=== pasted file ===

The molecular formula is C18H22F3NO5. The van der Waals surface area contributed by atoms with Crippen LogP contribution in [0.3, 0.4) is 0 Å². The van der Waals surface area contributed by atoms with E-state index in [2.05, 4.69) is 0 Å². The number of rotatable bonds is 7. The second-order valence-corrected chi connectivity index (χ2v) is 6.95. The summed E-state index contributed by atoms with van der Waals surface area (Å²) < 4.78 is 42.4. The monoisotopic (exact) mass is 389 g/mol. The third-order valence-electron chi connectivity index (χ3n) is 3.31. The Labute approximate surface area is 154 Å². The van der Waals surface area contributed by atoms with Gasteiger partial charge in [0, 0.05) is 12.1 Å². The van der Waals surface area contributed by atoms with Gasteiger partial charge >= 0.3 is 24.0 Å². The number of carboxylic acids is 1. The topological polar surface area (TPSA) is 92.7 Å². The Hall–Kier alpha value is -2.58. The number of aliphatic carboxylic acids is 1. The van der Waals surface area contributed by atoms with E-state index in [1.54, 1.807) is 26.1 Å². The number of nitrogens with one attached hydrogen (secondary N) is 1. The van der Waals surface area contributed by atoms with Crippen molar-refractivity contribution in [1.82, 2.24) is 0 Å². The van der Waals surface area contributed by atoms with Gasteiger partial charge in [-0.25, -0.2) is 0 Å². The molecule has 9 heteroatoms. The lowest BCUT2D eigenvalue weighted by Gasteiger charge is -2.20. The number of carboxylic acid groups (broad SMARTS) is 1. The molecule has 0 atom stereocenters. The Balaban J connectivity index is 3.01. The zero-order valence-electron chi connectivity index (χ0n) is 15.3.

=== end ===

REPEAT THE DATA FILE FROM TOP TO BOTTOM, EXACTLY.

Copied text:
The molecular formula is C18H22F3NO5. The van der Waals surface area contributed by atoms with Crippen LogP contribution in [0.3, 0.4) is 0 Å². The van der Waals surface area contributed by atoms with E-state index in [2.05, 4.69) is 0 Å². The number of rotatable bonds is 7. The second-order valence-corrected chi connectivity index (χ2v) is 6.95. The summed E-state index contributed by atoms with van der Waals surface area (Å²) < 4.78 is 42.4. The monoisotopic (exact) mass is 389 g/mol. The third-order valence-electron chi connectivity index (χ3n) is 3.31. The Labute approximate surface area is 154 Å². The van der Waals surface area contributed by atoms with Gasteiger partial charge in [0, 0.05) is 12.1 Å². The van der Waals surface area contributed by atoms with Gasteiger partial charge >= 0.3 is 24.0 Å². The number of carboxylic acids is 1. The topological polar surface area (TPSA) is 92.7 Å². The Hall–Kier alpha value is -2.58. The number of aliphatic carboxylic acids is 1. The van der Waals surface area contributed by atoms with E-state index in [1.54, 1.807) is 26.1 Å². The number of nitrogens with one attached hydrogen (secondary N) is 1. The van der Waals surface area contributed by atoms with Crippen molar-refractivity contribution in [1.82, 2.24) is 0 Å². The van der Waals surface area contributed by atoms with Gasteiger partial charge in [-0.25, -0.2) is 0 Å². The molecule has 9 heteroatoms. The lowest BCUT2D eigenvalue weighted by Gasteiger charge is -2.20. The number of carboxylic acid groups (broad SMARTS) is 1. The molecule has 0 atom stereocenters. The Balaban J connectivity index is 3.01. The zero-order valence-electron chi connectivity index (χ0n) is 15.3.